It's just poetry, it won't bite


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By Sandy Patton

Crowd in diner begins dwindling down,
only a few stragglers linger over coffee;
volume will pick up again at dinner hour.
Wait staff taking a quick smoke break
out back, giving tired feet a rest. Angelo
Bianco (affectionately called Pops) in the
kitchen, putting finishing touches on his Mama’s
pizza sauce, hand-tosses fresh dough for
tonight’s Special- Pizza Bianco, $.50 a slice,
pepperoni, sausage, mushrooms, and cheese.

A few hours ago, Angelo’s was jumpin’.
Doo Wop, Pop, and Rock & Roll blasted,
clatter of coins fed hungry jukebox,
couples filled up the aisles,
jitterbugging and strolling,
caught up in the joy of the music,
as Dion chased Runaround Sue,
Elvis begged us, Don’t Be Cruel,
Fats found his Thrill on the Hill,
and Johnny wasn’t Being Goode.

Teenyboppers’ after-school haven,
where high school royalty, the jocks
and cheerleaders, along with the nerds,
the class clowns, the shy bookworms,
and the brainiacs, crammed into booths,
sipped Coca-Colas, giggled, gossiped,
flirted, and danced along to jukebox tunes.
Boys in khakis, Madras shirts and loafers,
and the girls, with ponytails bouncing, twirled
around in poodle skirts and saddle shoes.

This was their spot, their private world, for a
few, precious hours. A place for friendship,
for breaking up and making out, for music
and laughter. A coming of age, a coming
together, an innocence on the brink of
discovery, all wrapped up in a multitude
of raging hormones. A place where
lifetime memories were made.

Angelo’s Diner, the times of their lives!

Toulouse-Lautrec’s Pigalle
By Ilona Martonfi

He painted her nude

mouth reddest red
yellow crêpe, knitted silk.
Petticoat light pink
buildings of ashlar
finely cut masonry
18e arrondissement
Belle Époque artists.
Open-air restaurants
outdoor dancing

bal musette
with accordion band
swing concerts

waltz, tango.
White wine

mussels and fries
la Rive Droite
when night falls
Butte Montmartre

Place Pigalle and rue des Abbesses
Sacré-Cœur on its summit.

By Ray Sharp
She knows she is recreating
Edward Hopper’s Automat (1927),
updated sans green coat and chapeau—
same cup and saucer, black coffee—
as she reflects on the image
on her tightly gripped iPhone
and learns that the painting
is associated with urban alienation,
the subject described by one critic as
gazing at her coffee cup as if
it were the last thing in the world
she could hold on to.
Welcome to America
By Laura Zucca-Scott

I was nineteen
A European girl in San Francisco
A glass of coke filled with ice
Quenching the thirst of a July day

A corner of America
I had never seen before
Away from the busy streets
A place to rest and think

Could this be home?
I feel a little lost

She checks on my order
I catch only a couple of words
I smile and nod

For all I know
I could have just asked
For other three burgers

This should be an adventure, right?
Welcome to the real America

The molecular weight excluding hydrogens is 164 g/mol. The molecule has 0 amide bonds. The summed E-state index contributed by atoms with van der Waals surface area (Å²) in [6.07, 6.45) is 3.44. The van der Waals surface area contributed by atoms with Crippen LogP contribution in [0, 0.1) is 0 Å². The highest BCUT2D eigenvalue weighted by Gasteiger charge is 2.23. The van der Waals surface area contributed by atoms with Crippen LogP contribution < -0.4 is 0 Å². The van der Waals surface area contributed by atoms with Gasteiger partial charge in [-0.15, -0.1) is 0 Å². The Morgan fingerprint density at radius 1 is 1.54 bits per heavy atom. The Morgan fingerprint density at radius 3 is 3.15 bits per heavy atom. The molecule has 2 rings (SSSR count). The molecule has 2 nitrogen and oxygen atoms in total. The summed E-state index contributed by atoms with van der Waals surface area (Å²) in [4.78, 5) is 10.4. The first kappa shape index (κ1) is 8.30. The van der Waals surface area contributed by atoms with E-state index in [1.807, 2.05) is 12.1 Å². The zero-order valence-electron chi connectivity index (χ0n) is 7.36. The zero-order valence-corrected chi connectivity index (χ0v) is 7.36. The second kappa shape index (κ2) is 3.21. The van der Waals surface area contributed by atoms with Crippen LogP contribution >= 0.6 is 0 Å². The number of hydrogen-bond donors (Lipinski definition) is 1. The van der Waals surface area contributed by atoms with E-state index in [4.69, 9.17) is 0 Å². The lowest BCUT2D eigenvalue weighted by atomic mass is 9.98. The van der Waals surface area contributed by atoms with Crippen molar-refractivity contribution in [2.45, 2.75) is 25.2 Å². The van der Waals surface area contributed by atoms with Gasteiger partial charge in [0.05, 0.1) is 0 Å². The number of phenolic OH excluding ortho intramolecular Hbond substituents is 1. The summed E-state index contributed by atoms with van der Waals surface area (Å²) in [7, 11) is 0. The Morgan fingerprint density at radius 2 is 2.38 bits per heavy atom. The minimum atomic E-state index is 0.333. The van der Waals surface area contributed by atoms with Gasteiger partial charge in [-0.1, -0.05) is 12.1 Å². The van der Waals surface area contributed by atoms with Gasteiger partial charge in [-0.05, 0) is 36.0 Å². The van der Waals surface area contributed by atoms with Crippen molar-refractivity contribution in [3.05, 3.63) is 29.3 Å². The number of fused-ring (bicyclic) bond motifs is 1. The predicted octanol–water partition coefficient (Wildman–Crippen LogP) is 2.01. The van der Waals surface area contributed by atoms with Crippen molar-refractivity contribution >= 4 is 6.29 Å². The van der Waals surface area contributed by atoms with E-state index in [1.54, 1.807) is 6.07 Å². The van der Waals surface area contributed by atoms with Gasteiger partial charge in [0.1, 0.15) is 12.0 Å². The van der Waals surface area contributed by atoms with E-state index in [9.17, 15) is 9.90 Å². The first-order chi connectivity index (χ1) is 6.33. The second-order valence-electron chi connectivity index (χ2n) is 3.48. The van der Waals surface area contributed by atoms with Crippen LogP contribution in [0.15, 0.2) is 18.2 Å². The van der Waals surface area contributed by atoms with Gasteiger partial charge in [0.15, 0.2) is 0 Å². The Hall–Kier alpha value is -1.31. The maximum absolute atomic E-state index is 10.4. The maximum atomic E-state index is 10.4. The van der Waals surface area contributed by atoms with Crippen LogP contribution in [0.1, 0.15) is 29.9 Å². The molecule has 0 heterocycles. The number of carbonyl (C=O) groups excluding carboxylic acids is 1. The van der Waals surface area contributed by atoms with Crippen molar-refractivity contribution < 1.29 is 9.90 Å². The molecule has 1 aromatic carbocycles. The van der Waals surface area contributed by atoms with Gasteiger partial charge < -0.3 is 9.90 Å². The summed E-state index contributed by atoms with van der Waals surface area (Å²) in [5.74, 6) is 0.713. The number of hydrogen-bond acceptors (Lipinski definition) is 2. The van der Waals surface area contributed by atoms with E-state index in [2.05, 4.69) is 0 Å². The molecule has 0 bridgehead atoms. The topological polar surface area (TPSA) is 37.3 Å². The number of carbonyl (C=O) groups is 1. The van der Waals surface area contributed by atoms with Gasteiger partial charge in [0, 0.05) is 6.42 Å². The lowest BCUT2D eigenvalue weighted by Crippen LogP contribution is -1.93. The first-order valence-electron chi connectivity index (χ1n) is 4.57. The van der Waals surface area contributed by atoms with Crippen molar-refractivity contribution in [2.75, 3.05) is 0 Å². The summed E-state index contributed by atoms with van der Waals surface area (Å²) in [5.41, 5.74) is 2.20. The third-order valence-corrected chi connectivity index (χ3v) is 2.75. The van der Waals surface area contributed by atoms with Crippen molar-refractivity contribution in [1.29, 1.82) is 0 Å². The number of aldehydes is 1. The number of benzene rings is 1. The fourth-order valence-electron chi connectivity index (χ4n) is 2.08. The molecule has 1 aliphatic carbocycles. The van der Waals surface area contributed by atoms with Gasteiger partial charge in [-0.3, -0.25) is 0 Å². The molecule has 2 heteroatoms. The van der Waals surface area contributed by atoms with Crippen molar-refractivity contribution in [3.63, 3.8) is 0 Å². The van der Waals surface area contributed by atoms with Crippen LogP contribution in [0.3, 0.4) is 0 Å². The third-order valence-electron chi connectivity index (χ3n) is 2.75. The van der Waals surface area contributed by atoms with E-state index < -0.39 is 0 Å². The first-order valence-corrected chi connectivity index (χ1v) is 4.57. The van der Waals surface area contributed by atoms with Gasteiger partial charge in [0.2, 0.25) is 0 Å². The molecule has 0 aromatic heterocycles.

She Waits
By Nathan Gunter

She waits.

For coffee
for a menu
for a waitress
to take an order, though
she doesn’t know
what she wants
and isn’t hungry.

She waits
for someone
to see her.

Just Off the New Jersey Turnpike
with gratitude to Paul Simon for the ever-inspiring “America”
By Annmarie Lockhart

In a New Jersey diner, a man may be forgiven
the heresy of refusing tomatoes and a woman
may be forgiven for pointing out the obvious

as long as he offers her the end-of-season
tomatoes and she accepts, as long as neither
speaks but they both laugh at the wonder of timing
when they spy a paisan out the window, walking
from the car into their world right on cue.

This is a place where a man and a woman might
come to look for America and be forgiven for
having gotten lost along the way.

Diner Reflections
By J. Scott Price

“A poet could write volumes about diners, because they’re so beautiful. They’re brightly lit, with chrome and booths and Naugahyde and great waitresses.”—David Lynch

There’s plenty of opportunity for reflection in a diner like this.
They begin when you get out of your car
and are faced with the sun lit windows
giving you you,

but refusing
your peek inside the darker diner,
which you find is lit well enough once you sit.

The ceiling and machinery shine and the table top juke box
silver shows your eyes, too big
for the convexed,
tiny background,
but matching your now large nose.
Even the Naugahyde shines in the late afternoon light,

but it only reflects hints–no colors, no forms, just darker
hues of what is around you.
You’re waiting
for someone.
Coffee keeps you company.
Your cell phone offers a first line of defense,
a too-easy distraction, the pretense of multi-tasking.

There are others around, chatting and chomping
in the light that refracts between your world
and theirs, but you’re still waiting
as some finish their meal and
their waves carry them away.

No clue arrives on your phone
as you sip that solitary third cup
and every conceivable possibility unfolds
as to why today you will dine alone.

Now the phone is a stone
plunging you down deeper into things
you try to avoid.
So you concede,
place an order.
There’s plenty of opportunity for reflection in a diner.

key element of creative writing.